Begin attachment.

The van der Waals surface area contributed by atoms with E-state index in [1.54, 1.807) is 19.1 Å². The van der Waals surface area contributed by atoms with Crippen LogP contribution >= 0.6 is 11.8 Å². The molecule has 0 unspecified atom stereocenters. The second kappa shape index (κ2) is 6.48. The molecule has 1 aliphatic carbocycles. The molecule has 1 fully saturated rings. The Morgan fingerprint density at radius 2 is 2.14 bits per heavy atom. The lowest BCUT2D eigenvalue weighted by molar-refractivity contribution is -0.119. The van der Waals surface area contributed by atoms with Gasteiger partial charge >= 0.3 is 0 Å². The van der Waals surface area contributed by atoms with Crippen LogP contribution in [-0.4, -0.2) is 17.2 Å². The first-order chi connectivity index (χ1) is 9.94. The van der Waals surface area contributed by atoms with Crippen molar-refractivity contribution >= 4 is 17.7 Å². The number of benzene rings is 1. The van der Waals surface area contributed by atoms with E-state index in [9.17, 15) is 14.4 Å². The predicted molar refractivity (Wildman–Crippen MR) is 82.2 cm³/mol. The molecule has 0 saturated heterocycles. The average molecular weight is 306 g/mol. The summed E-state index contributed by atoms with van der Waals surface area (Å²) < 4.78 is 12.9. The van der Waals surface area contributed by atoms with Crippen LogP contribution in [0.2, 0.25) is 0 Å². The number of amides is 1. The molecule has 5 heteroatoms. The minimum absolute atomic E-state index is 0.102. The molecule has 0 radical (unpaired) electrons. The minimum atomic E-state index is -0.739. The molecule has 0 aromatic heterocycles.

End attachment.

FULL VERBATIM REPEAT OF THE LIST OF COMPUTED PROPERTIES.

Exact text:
The van der Waals surface area contributed by atoms with E-state index in [1.54, 1.807) is 19.1 Å². The van der Waals surface area contributed by atoms with Crippen LogP contribution >= 0.6 is 11.8 Å². The molecule has 0 unspecified atom stereocenters. The second kappa shape index (κ2) is 6.48. The molecule has 1 aliphatic carbocycles. The molecule has 1 fully saturated rings. The Morgan fingerprint density at radius 2 is 2.14 bits per heavy atom. The lowest BCUT2D eigenvalue weighted by molar-refractivity contribution is -0.119. The van der Waals surface area contributed by atoms with Gasteiger partial charge >= 0.3 is 0 Å². The van der Waals surface area contributed by atoms with Crippen LogP contribution in [-0.4, -0.2) is 17.2 Å². The first-order chi connectivity index (χ1) is 9.94. The van der Waals surface area contributed by atoms with Crippen molar-refractivity contribution >= 4 is 17.7 Å². The number of benzene rings is 1. The van der Waals surface area contributed by atoms with E-state index in [9.17, 15) is 14.4 Å². The predicted molar refractivity (Wildman–Crippen MR) is 82.2 cm³/mol. The molecule has 0 saturated heterocycles. The average molecular weight is 306 g/mol. The summed E-state index contributed by atoms with van der Waals surface area (Å²) < 4.78 is 12.9. The van der Waals surface area contributed by atoms with Crippen LogP contribution in [0.2, 0.25) is 0 Å². The number of amides is 1. The molecule has 5 heteroatoms. The minimum absolute atomic E-state index is 0.102. The molecule has 0 radical (unpaired) electrons. The minimum atomic E-state index is -0.739. The molecule has 0 aromatic heterocycles.